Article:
New Mammogram Screening Guidelines Ill Advised, Many Say
The U.S. Preventative Services Task Force’s recommendations to change protocols for routine mammograms has sent shockwaves through the medical community. That organization is recommending that guidelines change to state that women between the age of 50 and 74 years of age should receive biannual mammogram screenings. The change would essentially lift the recommendation that all women age 40 to 49 receive annual mammograms. This, in turn, could result in thousands of women in the vulnerable 40- to 49-year-old age group finding out their screenings are no longer covered by insurance.
While the stated intent of the recommendation is to lower what the task force sees as an “over-diagnosis” rate, many doctors fear threatening mammogram coverage will result in unnecessary deaths due to breast cancer going untreated. The American Cancer Society, in fact, has issued new screening recommendations that are built on the premise that annual screenings of women starting at age 40 saves lives.
Congress has delayed acting on the task force’s recommendation for a time. That means insurance companies under the ACA are still bound to pay for this life-saving screening. The hope is that the delay will give breast cancer experts a chance to review the recommendations and the process used to create them.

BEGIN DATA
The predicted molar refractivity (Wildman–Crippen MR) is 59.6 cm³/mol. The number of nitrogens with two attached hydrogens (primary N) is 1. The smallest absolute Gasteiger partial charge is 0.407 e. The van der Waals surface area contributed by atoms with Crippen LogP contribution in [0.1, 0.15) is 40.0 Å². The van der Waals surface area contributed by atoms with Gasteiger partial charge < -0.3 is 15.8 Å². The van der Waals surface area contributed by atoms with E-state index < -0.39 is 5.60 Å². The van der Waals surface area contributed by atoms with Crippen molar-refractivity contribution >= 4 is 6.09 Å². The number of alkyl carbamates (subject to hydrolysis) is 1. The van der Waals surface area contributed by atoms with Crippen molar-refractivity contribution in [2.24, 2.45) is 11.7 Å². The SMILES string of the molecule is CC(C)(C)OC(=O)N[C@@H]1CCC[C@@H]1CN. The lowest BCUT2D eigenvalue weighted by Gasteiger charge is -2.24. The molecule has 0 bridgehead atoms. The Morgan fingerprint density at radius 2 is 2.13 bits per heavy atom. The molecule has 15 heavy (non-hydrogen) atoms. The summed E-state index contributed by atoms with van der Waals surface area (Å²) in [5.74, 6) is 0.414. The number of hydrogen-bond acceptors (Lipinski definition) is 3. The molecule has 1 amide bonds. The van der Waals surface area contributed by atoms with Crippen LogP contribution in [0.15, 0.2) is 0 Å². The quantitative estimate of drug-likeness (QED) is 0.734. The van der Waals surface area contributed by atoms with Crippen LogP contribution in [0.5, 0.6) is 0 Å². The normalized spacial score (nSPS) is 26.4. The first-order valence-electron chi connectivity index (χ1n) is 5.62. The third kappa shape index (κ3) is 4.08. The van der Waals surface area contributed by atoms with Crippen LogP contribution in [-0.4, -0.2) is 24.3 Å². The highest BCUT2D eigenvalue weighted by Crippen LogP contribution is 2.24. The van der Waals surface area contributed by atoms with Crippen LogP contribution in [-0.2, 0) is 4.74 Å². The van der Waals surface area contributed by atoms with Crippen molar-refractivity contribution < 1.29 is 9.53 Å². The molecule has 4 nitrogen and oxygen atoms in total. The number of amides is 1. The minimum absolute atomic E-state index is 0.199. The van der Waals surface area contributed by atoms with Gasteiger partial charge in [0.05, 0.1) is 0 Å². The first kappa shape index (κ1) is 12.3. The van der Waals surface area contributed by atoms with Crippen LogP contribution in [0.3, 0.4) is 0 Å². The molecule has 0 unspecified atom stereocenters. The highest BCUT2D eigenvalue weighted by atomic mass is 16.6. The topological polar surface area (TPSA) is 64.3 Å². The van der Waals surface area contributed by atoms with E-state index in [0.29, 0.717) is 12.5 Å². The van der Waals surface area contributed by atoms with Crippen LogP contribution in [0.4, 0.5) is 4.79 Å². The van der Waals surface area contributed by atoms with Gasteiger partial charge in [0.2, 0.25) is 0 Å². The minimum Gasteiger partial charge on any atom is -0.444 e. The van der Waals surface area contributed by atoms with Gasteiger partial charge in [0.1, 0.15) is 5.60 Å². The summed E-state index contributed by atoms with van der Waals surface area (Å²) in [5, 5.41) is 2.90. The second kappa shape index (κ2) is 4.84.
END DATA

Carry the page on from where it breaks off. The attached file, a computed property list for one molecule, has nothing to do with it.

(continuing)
In the meantime, advocates of early screening are urging women to take advantage of mammogram coverage. It is estimated that 246,000 American women will be diagnosed with invasive breast cancer in the United States this year. About 40,000 women will die from the disease. The fear of some breast cancer experts is that the diagnosis rate will drop if mammogram coverage is denied and mortality rates will spike.
The U.S. Preventative Services Task Force is also responsible for recent changes in the screening protocol for prostate cancer. The once commonly used prostate-specific antigen test has been taken off the table as a routine screen for many men since the task force raised concerns about its false positive rate.
How soon Congress will act on the breast cancer recommendations remains unclear. As it stands, all women age 40 and over are urged to undergo annual mammogram screenings. Early detection of breast cancer can and does save lives.